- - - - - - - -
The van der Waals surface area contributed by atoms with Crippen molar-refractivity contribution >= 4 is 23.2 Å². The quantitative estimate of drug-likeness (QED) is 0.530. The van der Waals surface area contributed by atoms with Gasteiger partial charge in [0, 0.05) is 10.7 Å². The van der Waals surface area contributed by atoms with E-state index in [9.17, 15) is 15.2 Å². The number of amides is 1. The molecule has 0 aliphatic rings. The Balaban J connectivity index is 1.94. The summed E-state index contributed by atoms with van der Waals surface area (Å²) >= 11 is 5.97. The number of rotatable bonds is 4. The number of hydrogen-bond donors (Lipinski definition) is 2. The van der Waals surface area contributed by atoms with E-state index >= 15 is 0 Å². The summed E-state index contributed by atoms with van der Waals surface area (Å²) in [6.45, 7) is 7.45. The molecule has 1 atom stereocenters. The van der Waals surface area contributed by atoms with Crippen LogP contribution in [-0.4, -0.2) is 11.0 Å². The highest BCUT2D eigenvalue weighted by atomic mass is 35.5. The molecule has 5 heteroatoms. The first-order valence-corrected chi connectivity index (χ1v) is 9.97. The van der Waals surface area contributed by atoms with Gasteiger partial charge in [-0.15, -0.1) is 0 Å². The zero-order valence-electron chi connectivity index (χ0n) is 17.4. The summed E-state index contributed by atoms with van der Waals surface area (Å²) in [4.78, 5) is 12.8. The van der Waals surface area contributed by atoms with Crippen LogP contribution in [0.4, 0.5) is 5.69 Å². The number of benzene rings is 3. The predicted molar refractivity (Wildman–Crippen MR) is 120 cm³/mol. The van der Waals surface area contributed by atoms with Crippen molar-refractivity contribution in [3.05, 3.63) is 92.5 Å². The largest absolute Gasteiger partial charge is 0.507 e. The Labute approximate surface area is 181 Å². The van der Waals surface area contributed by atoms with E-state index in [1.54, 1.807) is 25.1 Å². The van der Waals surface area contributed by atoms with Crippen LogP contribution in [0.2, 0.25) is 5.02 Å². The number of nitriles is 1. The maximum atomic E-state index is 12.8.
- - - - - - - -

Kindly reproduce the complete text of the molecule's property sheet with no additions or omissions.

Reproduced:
The van der Waals surface area contributed by atoms with Crippen molar-refractivity contribution >= 4 is 23.2 Å². The quantitative estimate of drug-likeness (QED) is 0.530. The van der Waals surface area contributed by atoms with Gasteiger partial charge in [0, 0.05) is 10.7 Å². The van der Waals surface area contributed by atoms with E-state index in [9.17, 15) is 15.2 Å². The number of amides is 1. The molecule has 0 aliphatic rings. The Balaban J connectivity index is 1.94. The summed E-state index contributed by atoms with van der Waals surface area (Å²) >= 11 is 5.97. The number of rotatable bonds is 4. The number of hydrogen-bond donors (Lipinski definition) is 2. The van der Waals surface area contributed by atoms with E-state index >= 15 is 0 Å². The summed E-state index contributed by atoms with van der Waals surface area (Å²) in [6.45, 7) is 7.45. The molecule has 1 atom stereocenters. The van der Waals surface area contributed by atoms with Crippen LogP contribution in [-0.4, -0.2) is 11.0 Å². The highest BCUT2D eigenvalue weighted by atomic mass is 35.5. The molecule has 5 heteroatoms. The first-order valence-corrected chi connectivity index (χ1v) is 9.97. The van der Waals surface area contributed by atoms with Gasteiger partial charge in [-0.15, -0.1) is 0 Å². The zero-order valence-electron chi connectivity index (χ0n) is 17.4. The summed E-state index contributed by atoms with van der Waals surface area (Å²) in [4.78, 5) is 12.8. The van der Waals surface area contributed by atoms with Crippen LogP contribution in [0.4, 0.5) is 5.69 Å². The number of benzene rings is 3. The predicted molar refractivity (Wildman–Crippen MR) is 120 cm³/mol. The van der Waals surface area contributed by atoms with Crippen molar-refractivity contribution in [3.05, 3.63) is 92.5 Å². The largest absolute Gasteiger partial charge is 0.507 e. The Labute approximate surface area is 181 Å². The van der Waals surface area contributed by atoms with E-state index in [1.54, 1.807) is 25.1 Å². The van der Waals surface area contributed by atoms with Crippen LogP contribution in [0.2, 0.25) is 5.02 Å². The number of nitriles is 1. The maximum atomic E-state index is 12.8.